When couples are dating, it feels as though love will smoothen out any difficulties. However, time usually tells a different story and money is often at the root cause of friction. One of the things that will determine your success as a couple is the way you handle your finances. Here are ten money tips to help your money relationship along as a couple.
1. Talk about money
You would do well to consider having the money conversation fairly early and certainly once your relationship appears to be leading to a joint future. Discussing money might not be romantic but try to broach the subject before committing. Money can be a very emotive topic; that’s why people tend to prefer to avoid it. Ignoring it, leads to both parties making assumptions about roles and responsibilities. Addressing money issues when there is no immediate pressure to make decisions should make things easier; the earlier the better.
2. Your money personality
Our attitudes to money have a lot to do with our backgrounds, our parent’s money behaviour, childhood experiences etc. It is quite common for couples to have different attitudes towards money. If one is a big spender whilst the other is a frugal saver, for example this can cause conflict, if each party is not considerate of their partners wants and needs. One might be prepared to stake even the family home for the prospect of “that” deal, whilst the other prefers to build slowly and steadily over decades.
You do not need to have identical views on money to be able to build a successful future together, but if you have some understanding of how your partner views money, you can adjust, adapt, accommodate or resolve the money issues. Financial compatibility encompasses attitudes to setting goals, budgeting, borrowing, spending habits, saving and investing.
3. Look out for tell tale signs
Action speaks louder than words; there will be some traits that you can deduce just from your partner’s lifestyle. When someone is a really big spender, and lives way above their means, without the income or investments to back it up, you ought to be concerned. Does he or she spend without any thought for the future or about the consequences of their spending decisions?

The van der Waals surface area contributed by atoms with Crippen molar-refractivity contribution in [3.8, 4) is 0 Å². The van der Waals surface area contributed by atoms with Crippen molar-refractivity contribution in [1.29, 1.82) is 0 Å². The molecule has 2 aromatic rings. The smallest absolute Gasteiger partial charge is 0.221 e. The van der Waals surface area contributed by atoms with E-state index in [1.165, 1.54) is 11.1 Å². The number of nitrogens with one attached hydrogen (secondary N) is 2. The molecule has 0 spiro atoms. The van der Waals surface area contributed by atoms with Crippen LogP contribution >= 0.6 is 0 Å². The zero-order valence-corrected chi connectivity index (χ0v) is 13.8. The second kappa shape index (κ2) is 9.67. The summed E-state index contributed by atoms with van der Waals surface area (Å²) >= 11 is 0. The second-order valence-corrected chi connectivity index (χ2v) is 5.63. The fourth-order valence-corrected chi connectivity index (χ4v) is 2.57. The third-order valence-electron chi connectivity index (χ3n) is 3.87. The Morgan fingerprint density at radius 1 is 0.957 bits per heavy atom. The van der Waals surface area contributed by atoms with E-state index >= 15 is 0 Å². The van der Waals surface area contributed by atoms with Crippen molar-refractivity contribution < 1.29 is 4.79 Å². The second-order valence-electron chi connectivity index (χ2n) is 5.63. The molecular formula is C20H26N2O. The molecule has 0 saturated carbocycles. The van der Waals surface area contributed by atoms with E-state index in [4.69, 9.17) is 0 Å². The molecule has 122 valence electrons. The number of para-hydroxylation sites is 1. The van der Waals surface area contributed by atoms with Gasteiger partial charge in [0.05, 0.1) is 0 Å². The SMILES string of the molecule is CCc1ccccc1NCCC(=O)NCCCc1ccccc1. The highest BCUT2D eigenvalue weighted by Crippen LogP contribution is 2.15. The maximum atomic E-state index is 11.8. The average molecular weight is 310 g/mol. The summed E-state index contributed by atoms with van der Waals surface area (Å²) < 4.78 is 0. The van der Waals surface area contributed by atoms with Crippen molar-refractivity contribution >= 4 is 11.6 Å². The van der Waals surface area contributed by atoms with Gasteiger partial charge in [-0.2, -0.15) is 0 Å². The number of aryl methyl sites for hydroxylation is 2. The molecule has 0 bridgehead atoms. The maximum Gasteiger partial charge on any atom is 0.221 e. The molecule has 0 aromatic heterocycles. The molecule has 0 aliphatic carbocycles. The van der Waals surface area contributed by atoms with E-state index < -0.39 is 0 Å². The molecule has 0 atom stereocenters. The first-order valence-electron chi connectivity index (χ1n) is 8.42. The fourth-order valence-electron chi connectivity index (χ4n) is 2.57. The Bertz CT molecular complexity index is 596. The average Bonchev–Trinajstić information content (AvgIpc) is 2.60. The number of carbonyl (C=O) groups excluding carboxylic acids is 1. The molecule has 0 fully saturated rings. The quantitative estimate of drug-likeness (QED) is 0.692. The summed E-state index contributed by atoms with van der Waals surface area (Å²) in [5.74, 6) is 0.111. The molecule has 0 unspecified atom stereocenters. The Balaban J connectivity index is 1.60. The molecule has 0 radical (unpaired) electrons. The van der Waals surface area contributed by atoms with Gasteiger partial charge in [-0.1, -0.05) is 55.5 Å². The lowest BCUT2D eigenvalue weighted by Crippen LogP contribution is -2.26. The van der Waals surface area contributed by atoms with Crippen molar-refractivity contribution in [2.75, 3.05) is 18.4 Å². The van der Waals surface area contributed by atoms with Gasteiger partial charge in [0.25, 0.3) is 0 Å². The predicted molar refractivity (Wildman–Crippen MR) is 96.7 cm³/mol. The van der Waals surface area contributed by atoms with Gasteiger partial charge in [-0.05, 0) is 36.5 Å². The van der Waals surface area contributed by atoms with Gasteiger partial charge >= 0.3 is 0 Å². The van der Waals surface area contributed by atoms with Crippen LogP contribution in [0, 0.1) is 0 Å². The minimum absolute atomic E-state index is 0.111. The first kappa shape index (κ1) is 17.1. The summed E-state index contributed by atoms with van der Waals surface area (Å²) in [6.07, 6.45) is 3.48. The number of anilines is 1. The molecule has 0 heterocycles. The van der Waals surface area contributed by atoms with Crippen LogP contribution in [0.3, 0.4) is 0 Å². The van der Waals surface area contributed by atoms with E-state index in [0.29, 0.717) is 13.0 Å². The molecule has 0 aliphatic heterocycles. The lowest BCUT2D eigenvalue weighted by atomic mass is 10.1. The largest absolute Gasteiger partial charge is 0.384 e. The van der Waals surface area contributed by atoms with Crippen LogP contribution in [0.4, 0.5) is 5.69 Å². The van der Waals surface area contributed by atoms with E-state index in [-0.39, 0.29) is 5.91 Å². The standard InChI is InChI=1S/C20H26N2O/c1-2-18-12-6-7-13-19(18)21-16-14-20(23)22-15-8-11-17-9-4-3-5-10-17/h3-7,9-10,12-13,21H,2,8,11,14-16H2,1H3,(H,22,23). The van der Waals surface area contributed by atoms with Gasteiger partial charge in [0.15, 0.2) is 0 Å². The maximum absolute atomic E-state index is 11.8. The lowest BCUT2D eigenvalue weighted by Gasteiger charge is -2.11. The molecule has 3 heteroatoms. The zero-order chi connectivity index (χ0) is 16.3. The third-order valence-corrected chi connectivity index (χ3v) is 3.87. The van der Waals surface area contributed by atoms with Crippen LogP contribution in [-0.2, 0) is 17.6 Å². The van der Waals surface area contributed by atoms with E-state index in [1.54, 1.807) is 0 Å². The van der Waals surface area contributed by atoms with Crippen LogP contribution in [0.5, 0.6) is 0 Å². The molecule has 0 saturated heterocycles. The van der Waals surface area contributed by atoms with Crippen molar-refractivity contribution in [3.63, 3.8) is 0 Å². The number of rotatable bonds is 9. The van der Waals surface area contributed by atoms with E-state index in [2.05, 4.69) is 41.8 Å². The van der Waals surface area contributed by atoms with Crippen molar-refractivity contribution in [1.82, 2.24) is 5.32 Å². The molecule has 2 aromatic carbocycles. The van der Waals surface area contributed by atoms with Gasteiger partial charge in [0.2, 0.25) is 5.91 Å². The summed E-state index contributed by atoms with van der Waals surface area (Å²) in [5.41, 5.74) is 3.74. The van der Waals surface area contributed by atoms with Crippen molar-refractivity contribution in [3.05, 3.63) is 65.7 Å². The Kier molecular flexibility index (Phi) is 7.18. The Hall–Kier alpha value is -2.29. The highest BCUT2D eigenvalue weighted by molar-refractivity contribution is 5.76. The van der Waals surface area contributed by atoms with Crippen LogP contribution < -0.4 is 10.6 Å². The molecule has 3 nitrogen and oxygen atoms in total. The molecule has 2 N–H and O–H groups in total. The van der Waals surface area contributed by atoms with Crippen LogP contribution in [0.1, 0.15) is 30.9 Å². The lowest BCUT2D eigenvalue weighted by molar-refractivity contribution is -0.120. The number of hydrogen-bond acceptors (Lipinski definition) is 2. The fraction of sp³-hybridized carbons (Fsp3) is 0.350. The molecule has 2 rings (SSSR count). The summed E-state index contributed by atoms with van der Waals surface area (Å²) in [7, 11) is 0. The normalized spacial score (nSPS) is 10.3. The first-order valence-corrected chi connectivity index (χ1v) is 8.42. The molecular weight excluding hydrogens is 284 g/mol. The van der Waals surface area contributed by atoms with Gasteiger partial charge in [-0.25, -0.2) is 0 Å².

4. Is your partner in debt?
Debt in itself is not the problem; it is about what they have borrowed for and if they owe and dodge friends, family and everyone else. Debt in marriage affects your partner, this is why couples should find ways to manage their debt together and work towards being debt free.
5. Envision the future
There is so much to talk about. Talking about money too early might make your significant other nervous that you may be a “gold-digger,” but once you get a sense that your relationship is going somewhere, here are some ideas for the money conversation:
- What are your career goals and aspirations?
- How much do you earn?
- Do you have any savings?
- Are you in debt? How much?
- Where do you wish to live?
- What financial commitments do you have to parents and / or siblings?
- Do you have insurance to protect your assets, health and life?
- How many children would you like to have?
- Will you both work or live on one person’s income?
- Will one partner hold a corporate job whilst the other is in business?
- What sort of education would you like for your children?
- Will you both be in business?
- Will one person pay all the bills or will you share in proportion to your income?
- How do you envision your retirement?
Too many questions? Of course plans will change, but it does help to have discussed things so that when the time comes you are better prepared. Planning ahead brings you closer to achieving your goals, and even better, it brings you closer as a couple.
6. Set individual and joint goals